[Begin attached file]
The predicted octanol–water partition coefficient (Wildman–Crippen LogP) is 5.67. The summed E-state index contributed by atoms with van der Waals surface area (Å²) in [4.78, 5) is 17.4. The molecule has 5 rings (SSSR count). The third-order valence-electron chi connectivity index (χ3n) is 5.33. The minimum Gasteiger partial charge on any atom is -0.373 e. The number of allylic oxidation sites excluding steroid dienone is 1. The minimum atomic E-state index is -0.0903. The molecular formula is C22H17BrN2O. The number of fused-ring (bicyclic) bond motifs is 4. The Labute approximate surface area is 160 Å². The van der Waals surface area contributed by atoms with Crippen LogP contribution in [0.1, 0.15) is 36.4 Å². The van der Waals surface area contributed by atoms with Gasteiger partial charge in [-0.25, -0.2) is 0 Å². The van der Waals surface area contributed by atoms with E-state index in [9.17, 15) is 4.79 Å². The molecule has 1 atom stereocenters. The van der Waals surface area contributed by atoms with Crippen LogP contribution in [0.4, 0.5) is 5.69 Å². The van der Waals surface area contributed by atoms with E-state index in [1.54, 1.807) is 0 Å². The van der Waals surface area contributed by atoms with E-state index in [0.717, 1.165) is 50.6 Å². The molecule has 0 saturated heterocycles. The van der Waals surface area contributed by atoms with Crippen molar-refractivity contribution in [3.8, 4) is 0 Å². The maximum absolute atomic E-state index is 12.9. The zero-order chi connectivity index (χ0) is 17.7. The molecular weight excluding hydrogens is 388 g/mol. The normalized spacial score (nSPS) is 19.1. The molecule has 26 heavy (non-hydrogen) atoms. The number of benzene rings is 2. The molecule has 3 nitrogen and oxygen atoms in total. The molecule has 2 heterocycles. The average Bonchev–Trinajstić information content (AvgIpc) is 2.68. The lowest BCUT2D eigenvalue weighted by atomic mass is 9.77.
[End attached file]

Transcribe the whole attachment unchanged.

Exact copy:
The predicted octanol–water partition coefficient (Wildman–Crippen LogP) is 5.67. The summed E-state index contributed by atoms with van der Waals surface area (Å²) in [4.78, 5) is 17.4. The molecule has 5 rings (SSSR count). The third-order valence-electron chi connectivity index (χ3n) is 5.33. The minimum Gasteiger partial charge on any atom is -0.373 e. The number of allylic oxidation sites excluding steroid dienone is 1. The minimum atomic E-state index is -0.0903. The molecular formula is C22H17BrN2O. The number of fused-ring (bicyclic) bond motifs is 4. The Labute approximate surface area is 160 Å². The van der Waals surface area contributed by atoms with Crippen LogP contribution in [0.1, 0.15) is 36.4 Å². The van der Waals surface area contributed by atoms with Gasteiger partial charge in [-0.25, -0.2) is 0 Å². The van der Waals surface area contributed by atoms with E-state index in [9.17, 15) is 4.79 Å². The molecule has 1 atom stereocenters. The van der Waals surface area contributed by atoms with Crippen LogP contribution in [0.4, 0.5) is 5.69 Å². The van der Waals surface area contributed by atoms with E-state index in [1.54, 1.807) is 0 Å². The van der Waals surface area contributed by atoms with E-state index in [0.717, 1.165) is 50.6 Å². The molecule has 0 saturated heterocycles. The van der Waals surface area contributed by atoms with Crippen molar-refractivity contribution in [3.8, 4) is 0 Å². The maximum absolute atomic E-state index is 12.9. The zero-order chi connectivity index (χ0) is 17.7. The molecular weight excluding hydrogens is 388 g/mol. The normalized spacial score (nSPS) is 19.1. The molecule has 26 heavy (non-hydrogen) atoms. The number of benzene rings is 2. The molecule has 3 nitrogen and oxygen atoms in total. The molecule has 2 heterocycles. The average Bonchev–Trinajstić information content (AvgIpc) is 2.68. The lowest BCUT2D eigenvalue weighted by atomic mass is 9.77.